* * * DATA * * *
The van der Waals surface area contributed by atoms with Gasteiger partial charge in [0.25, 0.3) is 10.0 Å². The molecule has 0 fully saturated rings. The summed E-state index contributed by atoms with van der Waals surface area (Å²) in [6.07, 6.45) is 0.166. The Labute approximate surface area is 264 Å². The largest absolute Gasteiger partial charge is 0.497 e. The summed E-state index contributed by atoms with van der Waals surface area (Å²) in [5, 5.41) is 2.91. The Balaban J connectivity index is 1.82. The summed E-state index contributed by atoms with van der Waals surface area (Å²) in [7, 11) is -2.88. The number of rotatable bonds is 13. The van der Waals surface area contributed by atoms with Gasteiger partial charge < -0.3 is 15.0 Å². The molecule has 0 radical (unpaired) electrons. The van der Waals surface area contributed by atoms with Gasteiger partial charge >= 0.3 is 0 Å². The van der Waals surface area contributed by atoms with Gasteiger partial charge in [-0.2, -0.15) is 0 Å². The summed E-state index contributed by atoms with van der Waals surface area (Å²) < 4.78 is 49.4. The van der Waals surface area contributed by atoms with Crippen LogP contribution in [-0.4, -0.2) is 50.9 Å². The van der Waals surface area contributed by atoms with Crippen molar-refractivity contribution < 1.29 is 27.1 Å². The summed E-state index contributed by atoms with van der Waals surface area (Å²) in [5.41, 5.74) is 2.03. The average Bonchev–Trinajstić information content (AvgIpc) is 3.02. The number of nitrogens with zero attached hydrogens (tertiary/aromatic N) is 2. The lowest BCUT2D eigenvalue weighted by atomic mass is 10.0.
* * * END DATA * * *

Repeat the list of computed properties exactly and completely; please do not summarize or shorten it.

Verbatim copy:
The van der Waals surface area contributed by atoms with Gasteiger partial charge in [0.25, 0.3) is 10.0 Å². The molecule has 0 fully saturated rings. The summed E-state index contributed by atoms with van der Waals surface area (Å²) in [6.07, 6.45) is 0.166. The Labute approximate surface area is 264 Å². The largest absolute Gasteiger partial charge is 0.497 e. The summed E-state index contributed by atoms with van der Waals surface area (Å²) in [5, 5.41) is 2.91. The Balaban J connectivity index is 1.82. The summed E-state index contributed by atoms with van der Waals surface area (Å²) in [7, 11) is -2.88. The number of rotatable bonds is 13. The van der Waals surface area contributed by atoms with Gasteiger partial charge < -0.3 is 15.0 Å². The molecule has 0 radical (unpaired) electrons. The van der Waals surface area contributed by atoms with Gasteiger partial charge >= 0.3 is 0 Å². The van der Waals surface area contributed by atoms with Gasteiger partial charge in [-0.2, -0.15) is 0 Å². The summed E-state index contributed by atoms with van der Waals surface area (Å²) < 4.78 is 49.4. The van der Waals surface area contributed by atoms with Crippen LogP contribution in [-0.4, -0.2) is 50.9 Å². The van der Waals surface area contributed by atoms with Crippen molar-refractivity contribution < 1.29 is 27.1 Å². The summed E-state index contributed by atoms with van der Waals surface area (Å²) in [5.41, 5.74) is 2.03. The average Bonchev–Trinajstić information content (AvgIpc) is 3.02. The number of nitrogens with zero attached hydrogens (tertiary/aromatic N) is 2. The lowest BCUT2D eigenvalue weighted by atomic mass is 10.0.